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That's beside the point. In the first case you'd take 1A in the first game, and 2A in the 2nd game(34% chance of living is better than 33%). In the 2nd case, if you bothered to play at all, you'd probably take 1B/2B. What doesn't make sense is taking 1A and 2B. That policy is inconsistent no matter how you value different amounts of money (unless you don't care about money at all in which case do whatever, the paradox is better illustrated with something you do care about) so things like risk, capital cost, diminishing returns etc are beside the point.

In this case the only reason the money pumping doesn't work is because Omega is unable to choose its policy based on its prediction of your second decision: If it could, you would want to switch back to b, because if you chose a, Omega would know that and you'd get 0 payoff. This makes the situation after the coinflip different from the original problem where Omega is able to see your decision and make its decision based on that.

In the Allais problem as stated, there's no particular reason why the situation where you get to choose between $24,000, or $27,000 with 33/34 chance, differs depending on whether someone just offered it to you, or if they offered it to you only after you got <=34 on a d100.

My worry with automation isn't that it will destroy the intrinsic value of human endeavors, rather that it will destroy the economic value of the average person's endeavors. I agree that human art is still valuable even if AI can make better art. My concern is that under the current system of production where people must contribute to society in a competitive way in order to secure an income and a living for themselves, full automation will be materially harmful to everyone who doesn't own the automated systems.

Is everybody's code going to be in Python?

What are the rules about program runtime?

A common concern around here seems to be that, without massive and delicate breakthroughs in our understanding of human values, any superintelligence will destroy all value by becoming some sort of paperclip optimizer. This is what Eliezer claims in Value is Fragile. Therefore, any vision of the future that manages to do better than this without requiring huge philosophical breakthroughs (in particular, a future that doesn’t know how to implement CEV before the Singularity happens) is encouraging to me as a proof of concept for how the future might be more likely to go well.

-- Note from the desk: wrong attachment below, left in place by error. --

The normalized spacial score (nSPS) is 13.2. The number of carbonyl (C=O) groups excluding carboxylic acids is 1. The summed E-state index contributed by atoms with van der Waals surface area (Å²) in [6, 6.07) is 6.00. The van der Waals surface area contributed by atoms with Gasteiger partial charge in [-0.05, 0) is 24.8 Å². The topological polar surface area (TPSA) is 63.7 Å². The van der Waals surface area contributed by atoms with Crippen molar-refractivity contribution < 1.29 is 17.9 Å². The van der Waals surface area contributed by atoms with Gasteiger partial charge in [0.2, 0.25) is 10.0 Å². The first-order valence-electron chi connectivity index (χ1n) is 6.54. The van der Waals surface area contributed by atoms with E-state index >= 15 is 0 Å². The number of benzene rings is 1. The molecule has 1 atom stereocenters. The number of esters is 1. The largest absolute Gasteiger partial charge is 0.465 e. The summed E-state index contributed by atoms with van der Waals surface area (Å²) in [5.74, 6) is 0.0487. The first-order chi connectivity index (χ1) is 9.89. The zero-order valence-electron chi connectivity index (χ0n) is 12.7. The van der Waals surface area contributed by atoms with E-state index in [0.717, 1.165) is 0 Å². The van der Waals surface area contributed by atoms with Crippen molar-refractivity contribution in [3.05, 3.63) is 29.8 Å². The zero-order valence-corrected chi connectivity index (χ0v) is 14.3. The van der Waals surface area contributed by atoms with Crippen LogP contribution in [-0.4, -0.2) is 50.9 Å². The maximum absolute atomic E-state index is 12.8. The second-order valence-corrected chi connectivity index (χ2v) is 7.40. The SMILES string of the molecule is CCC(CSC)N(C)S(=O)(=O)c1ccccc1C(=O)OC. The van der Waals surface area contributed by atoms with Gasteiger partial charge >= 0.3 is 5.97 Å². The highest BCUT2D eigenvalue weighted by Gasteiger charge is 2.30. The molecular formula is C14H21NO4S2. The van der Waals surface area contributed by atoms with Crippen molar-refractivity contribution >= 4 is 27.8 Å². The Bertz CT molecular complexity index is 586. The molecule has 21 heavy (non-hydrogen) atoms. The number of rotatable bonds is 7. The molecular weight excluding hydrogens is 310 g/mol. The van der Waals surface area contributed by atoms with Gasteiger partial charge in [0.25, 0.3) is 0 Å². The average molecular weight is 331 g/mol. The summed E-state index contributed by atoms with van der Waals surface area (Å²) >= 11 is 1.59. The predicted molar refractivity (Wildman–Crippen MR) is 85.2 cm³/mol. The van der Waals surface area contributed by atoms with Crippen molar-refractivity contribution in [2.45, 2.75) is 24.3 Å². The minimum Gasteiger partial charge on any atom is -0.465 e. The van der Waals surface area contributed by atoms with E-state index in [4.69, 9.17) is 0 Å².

In a future where uploading minds into virtual worlds becomes possible before an AI takeover, there might well be a way to salvage quite a lot of human value with a very comparatively simple utility function: simply create a big virtual world and upload lots of people into it, then have the AI’s whole goal be to run this simulation for as long as possible.

This idea of “just run this program” seems a lot more robust and more likely to work and less likely to be exploited than attempting to maximize some utility function meant to represent human values, and the result would probably be better than what would happen if the latter went wrong. I suspect it would be well within the capability of a society which can upload minds to create a virtual world for these minds where the only scarce resource is computation cycles and there is no way to forcibly detain someone, so this virtual world would not have many of the problems our current world has.